The Soviet Union may have long ago collapsed (or did it? Hmmm...) but its army of brainwashed killer orphan spies remains in place and if this crazy Orlov fellow is to be believed they stand poised to reignite the Cold War. It’s a preposterous — even idiotic — scheme but no more so than any of our government’s various harebrained proposals to kill Castro back in the ‘60s. As such the CIA treats it with grave seriousness even the part that that pegs Salt who just happens to be a Russian-born orphan herself as a key player in the conspiracy.
Salt bristles at the accusation but suspecting a set-up she opts to flee rather than face interrogation from her bosses Winter (Liev Schreiber) and Peabody (Chiwetel Ejiofor). A former field agent she’s been confined to a desk job since a clandestine operation in North Korea went south leaving her with a nasty shiner and a rather unremarkable German boyfriend (now her unremarkable German husband). She’s clearly kept up her training during while cubicle-bound however and in a blaze of resourceful thinking and devastating Parkour Fu she fends off a dozen or so agents of questionable competence and takes to the streets where she sets about to clear her name and unravel the Commie orphan conspiracy before the authorities can catch up with her. That is if she isn’t a part of the conspiracy.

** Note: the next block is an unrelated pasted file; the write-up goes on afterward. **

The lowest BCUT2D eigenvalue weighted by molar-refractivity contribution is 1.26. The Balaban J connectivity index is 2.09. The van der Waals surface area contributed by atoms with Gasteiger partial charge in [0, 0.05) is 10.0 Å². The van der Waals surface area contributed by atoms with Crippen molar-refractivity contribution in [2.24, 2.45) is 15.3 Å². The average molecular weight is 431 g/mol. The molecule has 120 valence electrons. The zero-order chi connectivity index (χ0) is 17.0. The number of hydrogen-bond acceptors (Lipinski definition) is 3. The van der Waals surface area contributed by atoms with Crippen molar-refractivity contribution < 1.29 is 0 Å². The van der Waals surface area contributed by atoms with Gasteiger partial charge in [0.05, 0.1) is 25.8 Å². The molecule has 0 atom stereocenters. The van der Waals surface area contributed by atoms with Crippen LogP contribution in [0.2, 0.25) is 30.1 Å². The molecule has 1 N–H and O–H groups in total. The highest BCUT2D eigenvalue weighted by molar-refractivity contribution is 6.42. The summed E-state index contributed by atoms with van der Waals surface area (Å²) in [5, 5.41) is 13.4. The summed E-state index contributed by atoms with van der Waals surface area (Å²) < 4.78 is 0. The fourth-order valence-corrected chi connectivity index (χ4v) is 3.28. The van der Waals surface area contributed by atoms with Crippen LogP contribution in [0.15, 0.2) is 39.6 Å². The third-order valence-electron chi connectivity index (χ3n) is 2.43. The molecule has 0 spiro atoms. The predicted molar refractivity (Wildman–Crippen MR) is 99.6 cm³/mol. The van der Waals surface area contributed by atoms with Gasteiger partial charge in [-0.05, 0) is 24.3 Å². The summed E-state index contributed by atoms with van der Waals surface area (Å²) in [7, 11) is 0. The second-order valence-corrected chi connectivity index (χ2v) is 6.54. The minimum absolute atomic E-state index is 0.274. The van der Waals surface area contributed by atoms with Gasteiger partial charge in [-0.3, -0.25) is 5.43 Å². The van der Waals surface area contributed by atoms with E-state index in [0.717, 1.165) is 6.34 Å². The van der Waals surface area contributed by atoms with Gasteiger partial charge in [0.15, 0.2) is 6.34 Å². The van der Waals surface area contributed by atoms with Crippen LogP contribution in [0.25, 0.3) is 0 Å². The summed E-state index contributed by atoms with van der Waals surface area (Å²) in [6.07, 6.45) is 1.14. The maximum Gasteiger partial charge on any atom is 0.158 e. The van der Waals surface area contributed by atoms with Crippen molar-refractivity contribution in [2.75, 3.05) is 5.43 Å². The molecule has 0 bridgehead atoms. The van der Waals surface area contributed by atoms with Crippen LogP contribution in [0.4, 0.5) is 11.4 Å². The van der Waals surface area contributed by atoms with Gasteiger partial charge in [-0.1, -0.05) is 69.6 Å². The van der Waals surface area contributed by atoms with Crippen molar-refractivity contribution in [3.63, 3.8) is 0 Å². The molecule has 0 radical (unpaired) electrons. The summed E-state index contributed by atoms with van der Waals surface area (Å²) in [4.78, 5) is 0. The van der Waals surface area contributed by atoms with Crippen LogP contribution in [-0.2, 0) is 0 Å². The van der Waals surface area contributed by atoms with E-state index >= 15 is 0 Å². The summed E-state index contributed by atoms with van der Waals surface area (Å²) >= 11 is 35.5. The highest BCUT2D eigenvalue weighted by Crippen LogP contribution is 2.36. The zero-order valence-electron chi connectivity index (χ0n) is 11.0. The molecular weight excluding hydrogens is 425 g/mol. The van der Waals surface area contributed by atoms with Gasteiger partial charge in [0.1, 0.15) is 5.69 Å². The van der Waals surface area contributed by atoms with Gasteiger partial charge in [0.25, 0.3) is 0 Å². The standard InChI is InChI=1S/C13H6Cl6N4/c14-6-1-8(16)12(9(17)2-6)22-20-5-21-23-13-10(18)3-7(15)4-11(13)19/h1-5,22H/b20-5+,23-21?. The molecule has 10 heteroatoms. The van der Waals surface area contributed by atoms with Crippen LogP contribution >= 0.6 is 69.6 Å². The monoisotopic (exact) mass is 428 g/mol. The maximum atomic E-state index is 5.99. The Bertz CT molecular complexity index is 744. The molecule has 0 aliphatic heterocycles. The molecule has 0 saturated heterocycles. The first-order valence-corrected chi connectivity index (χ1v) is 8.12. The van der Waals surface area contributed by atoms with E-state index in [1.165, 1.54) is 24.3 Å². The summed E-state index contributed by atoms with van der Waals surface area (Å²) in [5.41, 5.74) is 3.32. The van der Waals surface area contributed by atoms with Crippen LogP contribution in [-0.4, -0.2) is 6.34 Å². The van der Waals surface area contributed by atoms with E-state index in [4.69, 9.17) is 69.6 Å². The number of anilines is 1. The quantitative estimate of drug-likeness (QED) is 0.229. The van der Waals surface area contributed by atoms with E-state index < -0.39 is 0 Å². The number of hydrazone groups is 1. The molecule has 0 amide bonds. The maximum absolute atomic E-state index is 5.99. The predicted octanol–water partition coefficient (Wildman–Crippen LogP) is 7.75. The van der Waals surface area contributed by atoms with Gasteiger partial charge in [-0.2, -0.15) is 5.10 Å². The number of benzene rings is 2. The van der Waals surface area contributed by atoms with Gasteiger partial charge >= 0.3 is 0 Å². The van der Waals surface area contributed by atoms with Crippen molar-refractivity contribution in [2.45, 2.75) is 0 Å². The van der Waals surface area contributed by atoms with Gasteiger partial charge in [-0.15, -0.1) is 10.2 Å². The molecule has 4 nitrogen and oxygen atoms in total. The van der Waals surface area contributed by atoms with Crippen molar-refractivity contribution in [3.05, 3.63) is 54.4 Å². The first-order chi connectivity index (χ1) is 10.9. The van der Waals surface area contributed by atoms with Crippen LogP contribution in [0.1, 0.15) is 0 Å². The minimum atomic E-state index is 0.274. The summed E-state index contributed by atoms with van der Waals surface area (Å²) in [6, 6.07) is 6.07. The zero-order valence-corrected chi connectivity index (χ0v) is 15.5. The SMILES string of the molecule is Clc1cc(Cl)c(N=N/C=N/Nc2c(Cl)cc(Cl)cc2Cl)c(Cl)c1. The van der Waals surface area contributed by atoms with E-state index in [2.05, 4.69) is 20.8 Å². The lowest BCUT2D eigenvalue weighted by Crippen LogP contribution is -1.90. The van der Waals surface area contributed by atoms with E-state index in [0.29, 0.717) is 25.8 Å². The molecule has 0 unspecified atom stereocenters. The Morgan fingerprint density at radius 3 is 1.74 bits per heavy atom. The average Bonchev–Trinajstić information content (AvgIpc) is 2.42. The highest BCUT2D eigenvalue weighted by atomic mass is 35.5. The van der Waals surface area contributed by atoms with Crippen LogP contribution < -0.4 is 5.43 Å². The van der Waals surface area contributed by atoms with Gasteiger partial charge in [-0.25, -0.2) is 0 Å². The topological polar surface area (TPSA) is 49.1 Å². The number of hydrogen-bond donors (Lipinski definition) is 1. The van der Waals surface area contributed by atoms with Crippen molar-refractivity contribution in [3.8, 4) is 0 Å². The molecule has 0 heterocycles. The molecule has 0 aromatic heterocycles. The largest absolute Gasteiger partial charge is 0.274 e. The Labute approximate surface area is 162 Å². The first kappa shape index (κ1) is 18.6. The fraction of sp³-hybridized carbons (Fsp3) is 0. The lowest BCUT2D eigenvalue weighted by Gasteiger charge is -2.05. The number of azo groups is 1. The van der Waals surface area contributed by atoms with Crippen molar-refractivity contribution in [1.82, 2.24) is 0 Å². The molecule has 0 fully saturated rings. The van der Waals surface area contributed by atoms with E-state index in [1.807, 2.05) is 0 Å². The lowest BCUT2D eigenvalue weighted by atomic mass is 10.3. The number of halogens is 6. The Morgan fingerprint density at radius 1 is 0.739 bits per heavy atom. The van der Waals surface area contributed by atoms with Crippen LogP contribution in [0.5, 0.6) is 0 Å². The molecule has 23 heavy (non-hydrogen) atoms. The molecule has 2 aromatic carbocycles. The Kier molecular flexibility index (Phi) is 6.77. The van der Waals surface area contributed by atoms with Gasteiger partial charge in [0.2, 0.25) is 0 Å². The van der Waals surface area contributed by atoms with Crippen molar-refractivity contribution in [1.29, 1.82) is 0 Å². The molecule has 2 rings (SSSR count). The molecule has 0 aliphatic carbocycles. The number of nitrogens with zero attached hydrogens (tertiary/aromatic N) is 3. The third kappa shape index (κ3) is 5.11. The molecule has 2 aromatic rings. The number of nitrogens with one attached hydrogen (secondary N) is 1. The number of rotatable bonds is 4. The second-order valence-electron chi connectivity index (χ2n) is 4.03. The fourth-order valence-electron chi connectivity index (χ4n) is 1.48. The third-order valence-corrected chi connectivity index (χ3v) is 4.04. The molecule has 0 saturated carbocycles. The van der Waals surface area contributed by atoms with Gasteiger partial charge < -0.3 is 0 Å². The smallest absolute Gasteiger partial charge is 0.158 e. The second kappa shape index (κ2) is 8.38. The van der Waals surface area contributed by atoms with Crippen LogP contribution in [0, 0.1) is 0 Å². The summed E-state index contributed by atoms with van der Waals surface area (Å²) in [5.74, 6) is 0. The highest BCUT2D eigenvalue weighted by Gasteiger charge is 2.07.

The premise which aims to resurrect Cold War tensions and graft them onto a modern-day spy thriller is absurdly clever — and cleverly absurd. But Kurt Wimmer’s screenplay isn’t satisfied with the merely clever and absurd — it must be mind-blowing. Salt is one of those thrillers that ladles out its backstory slowly and in tiny portions every once in a while dropping a revelatory bombshell that effectively blows the lid off everything that happened beforehand. No one is who they seem and every action every gesture no matter how seemingly trivial is imbued with some kind of grand significance. The effect of piling on one insane twist after another has the effect of gradually diluting the narrative. When anything is possible nothing really matters.
But spy thrillers by definition trade in the preposterous and the principal function of the summer blockbuster is to entertain. In that regard Salt more than fulfills its charge. Noyce wisely keeps the story moving at pace that allows little time for asking uncomfortable questions or poking holes in the film’s frail plot. And he has an able partner in the infinitely versatile Jolie who having already exhibited formidable action-hero chops in Wanted and the Tomb Raider films proves remarkably adept at the spy game as well.
It’s well-known that Jolie wasn’t the first choice to star in Salt joining the project only after Tom Cruise dropped out citing the story’s growing similarities to the Mission: Impossible films. But she’s more than just a capable replacement; she’s a welcome upgrade over Cruise not least because she’s over a decade younger (and a few inches taller) than her predecessor. Should Brad Bird require a pinch-hitter for Ethan Hunt he knows where to look.